• Every day to help  “stay ahead” of the pain so that it doesn’t flare up

  • At times when pain is worse than usual

  • Before activities that tend to trigger pain

  • To decrease sensitivity to pain 

Medicines for chronic pain include:

  • Nonsteroidal anti-inflammatory medicines (NSAIDs) for pain from swelling and inflammation. Your provider may prescribe a type of NSAID called a COX inhibitor.

  • Acetaminophen

  • Anticonvulsants to treat nerve pain called neuropathy

  • Antidepressants to treat neuropathy

  • Muscle relaxants for muscle spasms

  • Topical medicines. These are put on the skin.

  • Opioids, or narcotics, to treat severe pain. These very strong medicines can help ease certain kinds of pain. They most often are used for short periods of time. Your provider will monitor your care very closely if you take opioids. 

Complementary therapies

These are treatments that can be used along with medical care to help relieve pain. Look for a licensed practitioner with experience treating chronic pain. Talk with your healthcare provider about using complementary therapies such as:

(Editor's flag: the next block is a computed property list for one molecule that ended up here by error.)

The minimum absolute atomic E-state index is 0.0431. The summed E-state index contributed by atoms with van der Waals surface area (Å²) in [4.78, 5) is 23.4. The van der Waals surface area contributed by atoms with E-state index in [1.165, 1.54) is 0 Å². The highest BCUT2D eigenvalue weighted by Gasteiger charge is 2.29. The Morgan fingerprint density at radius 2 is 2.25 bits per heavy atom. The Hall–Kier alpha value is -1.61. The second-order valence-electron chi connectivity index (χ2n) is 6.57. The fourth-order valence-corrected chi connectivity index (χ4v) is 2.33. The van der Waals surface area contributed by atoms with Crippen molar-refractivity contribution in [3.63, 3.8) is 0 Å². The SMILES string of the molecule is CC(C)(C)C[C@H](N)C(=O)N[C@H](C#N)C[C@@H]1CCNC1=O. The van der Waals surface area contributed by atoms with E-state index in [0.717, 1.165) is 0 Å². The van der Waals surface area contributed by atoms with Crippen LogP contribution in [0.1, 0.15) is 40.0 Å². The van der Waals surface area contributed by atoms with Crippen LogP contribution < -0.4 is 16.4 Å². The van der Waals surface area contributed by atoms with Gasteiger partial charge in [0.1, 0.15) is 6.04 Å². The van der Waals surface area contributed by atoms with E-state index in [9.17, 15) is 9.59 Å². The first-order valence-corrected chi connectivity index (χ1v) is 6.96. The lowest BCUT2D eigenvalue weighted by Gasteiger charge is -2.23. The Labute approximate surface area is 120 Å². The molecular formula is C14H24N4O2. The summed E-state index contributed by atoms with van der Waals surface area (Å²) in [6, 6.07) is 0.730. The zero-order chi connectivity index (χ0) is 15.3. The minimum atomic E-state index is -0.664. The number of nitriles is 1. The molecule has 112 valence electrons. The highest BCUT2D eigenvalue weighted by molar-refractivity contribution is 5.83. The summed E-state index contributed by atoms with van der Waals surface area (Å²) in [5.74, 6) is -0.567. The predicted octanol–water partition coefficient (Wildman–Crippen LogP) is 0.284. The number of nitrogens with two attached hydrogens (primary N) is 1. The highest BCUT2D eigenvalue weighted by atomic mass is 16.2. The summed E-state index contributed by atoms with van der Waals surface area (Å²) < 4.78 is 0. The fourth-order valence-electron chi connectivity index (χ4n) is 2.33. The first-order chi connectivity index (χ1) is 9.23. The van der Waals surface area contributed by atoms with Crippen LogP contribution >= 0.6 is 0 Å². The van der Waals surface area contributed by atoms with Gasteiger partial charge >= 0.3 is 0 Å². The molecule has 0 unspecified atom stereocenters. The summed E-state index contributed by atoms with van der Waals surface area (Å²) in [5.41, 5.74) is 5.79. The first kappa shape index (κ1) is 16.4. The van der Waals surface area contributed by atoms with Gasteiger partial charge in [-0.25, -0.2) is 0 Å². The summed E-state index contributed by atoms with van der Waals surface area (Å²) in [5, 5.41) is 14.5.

• Massage

  • Acupuncture and acupressure

  • Chiropractic

  • Vitamins or herbal supplements 

Mind/body therapies

The brain and the body are both part of the pain response. The brain reads the pain signals from the body. This means that your mind has some control over how pain signals are processed. Mind/body therapies may help change how your brain reads pain signals. They may be learned with the help of a trained therapist or in a class. They include:

  • Deep breathing

  • Distraction

  • Visualization

  • Meditation

  • Biofeedback 

Other medical treatments

If other treatments don’t work for you, one of these procedures or devices may help:

  • Nerve blocks to numb nerves in a painful area

  • Trigger point injections for painful muscles

  • Steroid injections for joint pain 

  • Transcutaneous electrical nerve stimulation (TENS) to block pain signals to the brain

  • Spinal stimulation to block spinal pain

  • Implanted spinal pump that contains pain medicine

  • Ablation using heat, cold, or chemicals to destroy painful nerves                                                                                                                  

Getting physical activity

Being physically active has many benefits. It can improve your ability to cope with pain. It may also help improve your mood, sleep, and overall health. Your healthcare provider can help you plan an exercise program that’s right for your needs. This may include: